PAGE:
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COLUMN: In the Front row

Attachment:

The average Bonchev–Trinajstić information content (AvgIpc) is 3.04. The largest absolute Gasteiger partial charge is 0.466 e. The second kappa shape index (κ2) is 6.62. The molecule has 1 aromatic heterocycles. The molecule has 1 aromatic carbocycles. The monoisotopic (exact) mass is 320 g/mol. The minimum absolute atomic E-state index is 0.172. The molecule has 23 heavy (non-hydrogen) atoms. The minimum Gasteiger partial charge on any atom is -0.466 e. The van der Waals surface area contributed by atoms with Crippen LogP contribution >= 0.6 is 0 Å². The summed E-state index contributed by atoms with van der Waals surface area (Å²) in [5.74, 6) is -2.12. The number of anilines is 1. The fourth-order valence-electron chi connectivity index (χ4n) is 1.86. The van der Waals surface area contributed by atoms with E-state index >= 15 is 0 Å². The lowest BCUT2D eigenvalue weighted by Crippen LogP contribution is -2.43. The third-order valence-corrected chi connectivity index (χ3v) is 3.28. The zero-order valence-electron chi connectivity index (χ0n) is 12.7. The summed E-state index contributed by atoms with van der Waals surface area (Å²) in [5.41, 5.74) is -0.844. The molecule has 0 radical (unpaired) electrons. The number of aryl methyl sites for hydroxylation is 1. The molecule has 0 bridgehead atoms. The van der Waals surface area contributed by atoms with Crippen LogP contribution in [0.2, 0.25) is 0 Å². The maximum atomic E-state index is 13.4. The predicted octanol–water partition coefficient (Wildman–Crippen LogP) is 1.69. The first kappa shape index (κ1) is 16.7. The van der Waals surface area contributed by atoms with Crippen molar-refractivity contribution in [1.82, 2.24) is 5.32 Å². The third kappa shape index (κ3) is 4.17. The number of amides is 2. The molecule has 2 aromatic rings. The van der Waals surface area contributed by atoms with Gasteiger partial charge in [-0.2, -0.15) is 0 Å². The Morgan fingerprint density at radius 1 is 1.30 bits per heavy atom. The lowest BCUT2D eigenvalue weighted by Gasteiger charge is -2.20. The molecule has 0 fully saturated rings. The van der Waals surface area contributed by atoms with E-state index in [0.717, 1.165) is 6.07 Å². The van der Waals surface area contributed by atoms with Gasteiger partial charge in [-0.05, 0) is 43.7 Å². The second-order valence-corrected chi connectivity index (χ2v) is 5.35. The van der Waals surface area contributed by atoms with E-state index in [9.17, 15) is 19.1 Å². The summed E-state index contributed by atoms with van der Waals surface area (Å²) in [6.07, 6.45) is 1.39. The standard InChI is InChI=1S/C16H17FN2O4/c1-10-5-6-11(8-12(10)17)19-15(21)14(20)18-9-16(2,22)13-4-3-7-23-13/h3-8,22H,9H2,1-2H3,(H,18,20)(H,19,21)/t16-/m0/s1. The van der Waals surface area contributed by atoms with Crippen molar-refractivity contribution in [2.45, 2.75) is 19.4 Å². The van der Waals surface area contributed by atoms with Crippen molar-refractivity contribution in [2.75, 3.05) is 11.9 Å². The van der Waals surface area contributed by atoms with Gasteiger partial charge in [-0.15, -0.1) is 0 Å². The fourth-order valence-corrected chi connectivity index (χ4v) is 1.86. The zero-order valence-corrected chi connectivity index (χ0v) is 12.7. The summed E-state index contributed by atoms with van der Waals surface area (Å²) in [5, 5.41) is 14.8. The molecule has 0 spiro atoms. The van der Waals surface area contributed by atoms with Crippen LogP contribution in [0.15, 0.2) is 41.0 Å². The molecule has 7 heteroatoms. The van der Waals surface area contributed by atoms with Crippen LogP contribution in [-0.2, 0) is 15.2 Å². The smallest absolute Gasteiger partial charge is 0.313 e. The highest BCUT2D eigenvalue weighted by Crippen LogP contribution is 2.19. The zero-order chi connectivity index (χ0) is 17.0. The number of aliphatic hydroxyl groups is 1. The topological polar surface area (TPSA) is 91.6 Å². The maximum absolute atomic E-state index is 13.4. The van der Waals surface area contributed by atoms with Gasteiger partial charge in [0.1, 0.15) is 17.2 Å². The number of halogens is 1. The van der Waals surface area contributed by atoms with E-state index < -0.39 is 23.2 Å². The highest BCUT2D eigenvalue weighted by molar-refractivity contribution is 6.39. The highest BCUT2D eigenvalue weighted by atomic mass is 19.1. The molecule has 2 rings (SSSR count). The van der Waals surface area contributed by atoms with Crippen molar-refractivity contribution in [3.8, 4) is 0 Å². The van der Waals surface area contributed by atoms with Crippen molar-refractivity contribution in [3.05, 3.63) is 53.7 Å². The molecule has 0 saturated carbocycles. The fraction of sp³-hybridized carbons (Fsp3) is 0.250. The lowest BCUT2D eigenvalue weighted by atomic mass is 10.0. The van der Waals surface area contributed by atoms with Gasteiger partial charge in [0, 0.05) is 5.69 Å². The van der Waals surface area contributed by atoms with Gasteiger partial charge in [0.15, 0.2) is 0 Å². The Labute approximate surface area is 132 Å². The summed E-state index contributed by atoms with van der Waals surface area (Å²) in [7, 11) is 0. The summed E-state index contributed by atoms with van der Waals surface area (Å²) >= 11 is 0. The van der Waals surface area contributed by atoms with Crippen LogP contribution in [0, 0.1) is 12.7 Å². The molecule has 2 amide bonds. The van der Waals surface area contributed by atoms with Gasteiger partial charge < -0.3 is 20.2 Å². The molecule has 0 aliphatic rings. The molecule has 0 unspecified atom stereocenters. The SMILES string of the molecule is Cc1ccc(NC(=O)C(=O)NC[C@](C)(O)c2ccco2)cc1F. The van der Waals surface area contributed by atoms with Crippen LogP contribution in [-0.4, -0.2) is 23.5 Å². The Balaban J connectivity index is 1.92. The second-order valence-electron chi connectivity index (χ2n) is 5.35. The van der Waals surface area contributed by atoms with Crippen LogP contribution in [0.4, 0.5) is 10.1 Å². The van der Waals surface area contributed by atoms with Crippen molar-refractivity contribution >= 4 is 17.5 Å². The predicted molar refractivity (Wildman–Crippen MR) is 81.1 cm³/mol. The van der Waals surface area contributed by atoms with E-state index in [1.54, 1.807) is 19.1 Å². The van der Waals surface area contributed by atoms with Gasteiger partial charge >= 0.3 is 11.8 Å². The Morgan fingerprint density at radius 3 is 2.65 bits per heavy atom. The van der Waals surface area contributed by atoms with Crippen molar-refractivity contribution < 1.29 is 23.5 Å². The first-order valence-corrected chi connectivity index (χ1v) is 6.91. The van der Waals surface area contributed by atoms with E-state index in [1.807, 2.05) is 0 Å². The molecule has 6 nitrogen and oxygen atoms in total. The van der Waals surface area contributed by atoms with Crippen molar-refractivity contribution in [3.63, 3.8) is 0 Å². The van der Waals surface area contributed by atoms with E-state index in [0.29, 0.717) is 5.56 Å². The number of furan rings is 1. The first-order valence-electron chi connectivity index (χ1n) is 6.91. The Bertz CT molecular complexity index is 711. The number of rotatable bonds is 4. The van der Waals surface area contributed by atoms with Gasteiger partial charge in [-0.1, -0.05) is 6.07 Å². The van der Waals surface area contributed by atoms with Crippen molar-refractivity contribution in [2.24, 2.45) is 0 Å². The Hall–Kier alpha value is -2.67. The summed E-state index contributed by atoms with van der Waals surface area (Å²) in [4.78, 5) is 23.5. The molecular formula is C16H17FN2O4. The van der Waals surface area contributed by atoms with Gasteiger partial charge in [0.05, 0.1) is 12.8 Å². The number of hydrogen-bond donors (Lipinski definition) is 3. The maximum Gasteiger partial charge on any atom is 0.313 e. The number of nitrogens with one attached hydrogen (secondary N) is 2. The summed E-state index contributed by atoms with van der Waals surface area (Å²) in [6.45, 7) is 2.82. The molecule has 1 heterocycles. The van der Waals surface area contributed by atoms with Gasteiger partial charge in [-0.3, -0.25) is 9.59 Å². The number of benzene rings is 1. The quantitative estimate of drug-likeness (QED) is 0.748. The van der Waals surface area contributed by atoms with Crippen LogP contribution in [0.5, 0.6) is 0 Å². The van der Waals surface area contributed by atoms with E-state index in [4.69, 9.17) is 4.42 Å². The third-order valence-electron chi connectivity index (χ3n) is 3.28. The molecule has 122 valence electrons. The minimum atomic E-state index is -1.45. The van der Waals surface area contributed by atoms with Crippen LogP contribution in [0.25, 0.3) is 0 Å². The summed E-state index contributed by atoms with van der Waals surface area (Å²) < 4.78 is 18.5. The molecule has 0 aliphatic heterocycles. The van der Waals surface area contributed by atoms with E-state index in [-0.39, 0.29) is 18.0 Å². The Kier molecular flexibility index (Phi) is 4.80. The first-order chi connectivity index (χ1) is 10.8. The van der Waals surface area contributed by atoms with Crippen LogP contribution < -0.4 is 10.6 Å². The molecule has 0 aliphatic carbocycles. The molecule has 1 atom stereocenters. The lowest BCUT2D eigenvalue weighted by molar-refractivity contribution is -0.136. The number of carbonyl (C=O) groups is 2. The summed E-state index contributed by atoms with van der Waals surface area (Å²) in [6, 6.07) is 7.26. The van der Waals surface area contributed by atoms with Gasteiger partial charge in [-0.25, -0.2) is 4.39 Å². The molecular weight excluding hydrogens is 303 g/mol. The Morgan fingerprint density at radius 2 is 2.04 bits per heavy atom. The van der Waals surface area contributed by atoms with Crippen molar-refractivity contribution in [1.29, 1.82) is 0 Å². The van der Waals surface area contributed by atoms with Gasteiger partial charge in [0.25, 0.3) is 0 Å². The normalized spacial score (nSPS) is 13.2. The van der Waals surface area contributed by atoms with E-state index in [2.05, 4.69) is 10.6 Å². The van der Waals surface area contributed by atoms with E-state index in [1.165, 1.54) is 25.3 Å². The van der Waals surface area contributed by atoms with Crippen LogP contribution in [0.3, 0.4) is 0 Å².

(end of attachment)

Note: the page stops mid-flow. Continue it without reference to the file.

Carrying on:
Ely’s high school baseball team got no favors when the Minnesota State High School League realigned teams for the 2004 season.With eight starters back, including standout pitchers Josh Weckman and Tim Scott, the Timberwolves had every reason to believe they’d contend for the Section 7A crown this spring.But once the season rolled around there was just one problem: Ely was no longer in 7A.Instead of being lumped in with the area’s smallest schools, and local rivals such as Nashwauk-Keewatin, Cherry and Babbitt-Embarrass-Soudan-Tower, the Wolves found themselves in the middle enrollment division in the state’s three-class system for high school baseball.Ely was bumped up to Class AA, joining some of the area’s heaviest baseball hitters - Esko and Hermantown to name two - and some schools with enrollment twice as large - Proctor, Virginia and Mora to name three.That made the Wolves’ quest for the school’s first state tournament berth since 2000 all the more difficult, as they found out Thursday when Esko bounced the Wolves from the 7AA tournament with a dramatic 2-1 win.But the fact that Ely didn’t make 7AA’s double-elimination round shouldn’t diminish the accomplishments of this Timberwolves squad.Ely dominated the Arrowhead Conference, winning the league with a perfect 7-0 mark and beating all three area ‘A’ teams still alive - Cherry, Nashwauk-Keewatin and BEST.Head Coach Frank Ivancich also upgraded his team’s schedule to coincide with the move to AA, dropping small-school opponents such as AlBrook and Littlefork-Big Falls in favor of the Proctors and the Greenways of 7AA.The results were impressive nonetheless, including a 15-4 regular season record.“I think no matter what we did in the playoffs, that regular season record is quite an accomplishment,” said Ivancich. “These guys have a lot to be proud of.”And nothing to be ashamed of.One can make a good argument that 7AA, with four teams that cracked the division’s state top-10 (Esko, Virginia, Hermantown, Ely) and another that moved down a class (Mora) after reaching the 7AAA finals a year ago, is one of the deepest AA sections in the state.And Ely, with an enrollment of just over 200 students in grades 10-12, found itself as one of the state’s smallest AA schools, competing against some schools with enrollments around the 500 mark.“I think most of the Class A teams around here are happy we were moved up a class,” said Ivancich.Success in high school baseball isn’t just measured by state tournament appearances.The way state officials divide the schools and align the sections often is the most important factor in determining who plays until mid-June and who starts their summer baseball season on time.The Wolves won’t play in St. Cloud, home of the AA tournament, next week. But they can rest assured that they were one of northeastern Minnesota’s top teams in 2004.• Sartell’s high school baseball team, coached by Elyite Jerome Nemanich, clinched a share of the Central Lakes Conference championship and is 19-6 this season.The Sabres had a top seed in the Section 8AAA playoffs and were set to play for their subsection championship over the weekend.Sartell’s American Legion baseball team will be here June 25-27 for the Ely Legion Classic.• Elyite Bill Planton is back home after his junior season on the pitching staff at Luther College of Iowa. Planton, who transferred to Luther after two seasons at Vermilion Community College, had three starts on the mound and finished 0-1.Luther went 26-13 and its roster also included former VCC second baseman Neil Theisen and former Ely amateur player Jon Jaeger.• Lucas Stellmach, a Tower-Soudan graduate who helped BEST to the state baseball tournament in 2002 and was part of five Ely Legion teams, made the all-state tournament team as a first baseman for Itasca Community College.• Itasca will have a Tower-Soudan connection next fall with the return of Stellmach and the signing of three other Golden Eagles, football recruits Justin Bjorgo and Jason Semo, and basketball recruit Josh Quick.• Ric Garni, a 1991 Ely graduate and former Echo sports reporter, is now the sports director at WBTW-TV, the CBS affiliate for the South Carolina communities of Myrtle Beach and Florence.Garni serves as the weekday sports anchor and manages coverage of local sports.“We are fortunate to have someone with Ric’s knowledge, skills and enthusiasm leading our award winning sports team,” said Gina Katzmark, WBTW News Director.  “He has done a fantastic job covering events like Super Bowl XXXVIII in Houston and the NASCAR races in Darlington.Garni graduated with a journalism degree from the University of Georgia and has worked at several TV stations in the South.• Ronald Hearns, a former basketball star at Vermilion Community College and the son of boxing legend Thomas “Hit Man” Hearns, is following in his father’s footsteps and has joined the professional fight game.Hearns scored a first-round knockout in his debut last month in Detroit.After leading Vermilion to a national runner-up finish in 1999 and earning All-American status in basketball, Hearns moved on to the NCAA Division I level and played at American University.He had 10 amateur fights and is now campaigning in the middleweight division as a pro.Thomas Hearns won world championships in five different weight divisions, from welterweight to light heavyweight, and fought the likes of Sugar Ray Leonard, Marvin Hagler, Roberto Duran and Virgil Hill during a 20-year career.

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